LAKE BUENA VISTA, Fla. — Eduardo Nunez hit .321 with an .892 OPS in 38 games for the Red Sox last season, filling in very effectively at second base when Dustin Pedroia was on the disabled list for all but one game in August.
Now a free agent, Nunez could possibly return to the Sox.
“He’s still on our radar, sure,” president of baseball operations Dave Dombrowski said on Wednesday.
Pedroia is expected to miss at least two months recovering from knee surgery, so there’s a clear need for a second baseman. Nunez’s defensive versatility would allow him to fit into the roster beyond that.
“We wouldn’t have interest if we didn’t think he didn’t,” Dombrowski said. “But I wouldn’t want to really say much more. He’s a free agent and we’re competing against other people for a player’s services. He did a good job for us and we like him.”
Absent an addition, manager Alex Cora said he would mix and match at second base. Of the players now on the roster, Marco Hernandez, Brock Holt, Tzu-Wei Lin, and Deven Marrero have experience at the position.
Nunez ended last season with a patella tendon injury in his right knee. He did not have surgery but is still recovering.
The Francona tree
Four of Terry Francona’s former players are now managers: Cora, Kevin Cash (Rays), Gabe Kapler (Phillies), and Dave Roberts (Dodgers).
“Very, very proud. They’ve all grown up and moved on, but in this game, when you move on, it doesn’t mean you quit caring about people,” he said.
Asked if he had any advice for Cora, Francona waved off the idea.
“I don’t think guys need advice. There’s a reason that somebody hired them,” he said. “They felt like he was ready, and he’s been there. Part of the fun of this game is you do things how you want to do it, not like he thinks I would want him to do it.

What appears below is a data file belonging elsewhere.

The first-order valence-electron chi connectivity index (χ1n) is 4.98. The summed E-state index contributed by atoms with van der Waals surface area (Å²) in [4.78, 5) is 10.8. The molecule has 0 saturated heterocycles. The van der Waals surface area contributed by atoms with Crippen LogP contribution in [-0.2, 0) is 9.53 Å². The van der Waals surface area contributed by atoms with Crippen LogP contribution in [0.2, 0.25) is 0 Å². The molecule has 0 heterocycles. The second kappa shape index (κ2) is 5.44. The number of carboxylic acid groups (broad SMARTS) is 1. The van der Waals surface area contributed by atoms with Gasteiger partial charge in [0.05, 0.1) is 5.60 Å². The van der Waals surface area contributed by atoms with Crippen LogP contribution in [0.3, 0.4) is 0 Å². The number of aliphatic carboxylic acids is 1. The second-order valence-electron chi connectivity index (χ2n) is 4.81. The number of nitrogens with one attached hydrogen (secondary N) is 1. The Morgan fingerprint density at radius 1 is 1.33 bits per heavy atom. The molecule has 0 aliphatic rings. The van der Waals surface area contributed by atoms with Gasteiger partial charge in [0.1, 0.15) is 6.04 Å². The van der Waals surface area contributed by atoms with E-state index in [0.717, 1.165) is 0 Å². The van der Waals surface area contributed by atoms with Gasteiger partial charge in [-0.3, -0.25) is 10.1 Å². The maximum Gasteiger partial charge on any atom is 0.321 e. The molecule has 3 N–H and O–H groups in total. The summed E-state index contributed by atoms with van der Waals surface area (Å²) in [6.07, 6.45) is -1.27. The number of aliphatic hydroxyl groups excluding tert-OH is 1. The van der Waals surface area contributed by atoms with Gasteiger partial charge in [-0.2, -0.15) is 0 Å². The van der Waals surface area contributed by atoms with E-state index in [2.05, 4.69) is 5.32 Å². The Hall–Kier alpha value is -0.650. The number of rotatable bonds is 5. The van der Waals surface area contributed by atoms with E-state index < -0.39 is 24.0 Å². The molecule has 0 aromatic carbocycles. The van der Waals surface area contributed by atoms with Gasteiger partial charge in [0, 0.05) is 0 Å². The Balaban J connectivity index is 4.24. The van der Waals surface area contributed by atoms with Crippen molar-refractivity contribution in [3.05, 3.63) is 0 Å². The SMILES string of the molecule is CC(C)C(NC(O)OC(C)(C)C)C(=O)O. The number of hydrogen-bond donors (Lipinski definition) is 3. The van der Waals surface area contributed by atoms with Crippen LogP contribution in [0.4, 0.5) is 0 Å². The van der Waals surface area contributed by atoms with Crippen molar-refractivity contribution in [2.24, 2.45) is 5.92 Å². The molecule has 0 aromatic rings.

“I think there’s a reason guys become managers, because they keep their eyes open a lot already, and you kind of take what you want in. You don’t need to sit and listen to somebody tell you how to do things.”
Cora played for Francona from 2005-08 and helped the Sox win the 2007 World Series.
“I was probably tougher on Cora than a lot of other guys because I expected him to be on time, to be where he’s supposed to be, because that’s the type of guy he was,” Francona said. “But he always paid attention.”
Francona is likely to have more to suggest to John Farrell, who was fired by the Red Sox after back-to-back American League East championships.
“It happens to most everybody. That wasn’t their fault,” he said. “It’s just the nature of the job.”
Free agent first baseman Carlos Santana has been a productive hitter for the Indians his entire career. But Francona saw a change in attitude in recent years.
“He could get kind of surly at times and get a little consumed with how he’s doing. And about the halfway mark of the last couple years, he’s a better teammate, better person,” Francona said.
“He turned himself into a very good first baseman. He’s hard not to like, lovable. You see him, before the games, come up and kiss me on the head, get handshakes with everybody. He’s a great kid.
“He’s going to be a great kid whether he’s in Cleveland or Boston or New York. I think he’s worked at it, and I think it’s really paid off.”
Fenster moves up
Darren Fenster, who has managed five seasons in the Red Sox organization, will be the next manager for Double A Portland, according to team sources. Fenster, 39, led Greenville to the South Atlantic League championship last season . . . Jackie Bradley Jr.’s agent, Scott Boras, said the Red Sox told him they have no intention to trade his client . . . The Red Sox inquired about Miami outfielder Marcell Ozuna, who was traded to the St. Louis Cardinals for a package of three prospects led by 22-year-old righthander Sandy Alcantara. “We have the DH spot open and we felt we could kind of slide guys around in that regard. But we were never close to a trade,” Dombrowski said. The Sox also considered lefty reliever Jake McGee, who was retained by the Rockies . . . Major League Baseball made 13 Atlanta Braves prospects free agents as part of the sanctions for rules violations with international players. The most notable of those players, shortstop Kevin Maitan, signed with the Angels for $2.2 million. The Sox have evaluated the players but not yet signed any.
Alex Speier of the Globe staff contributed to this report.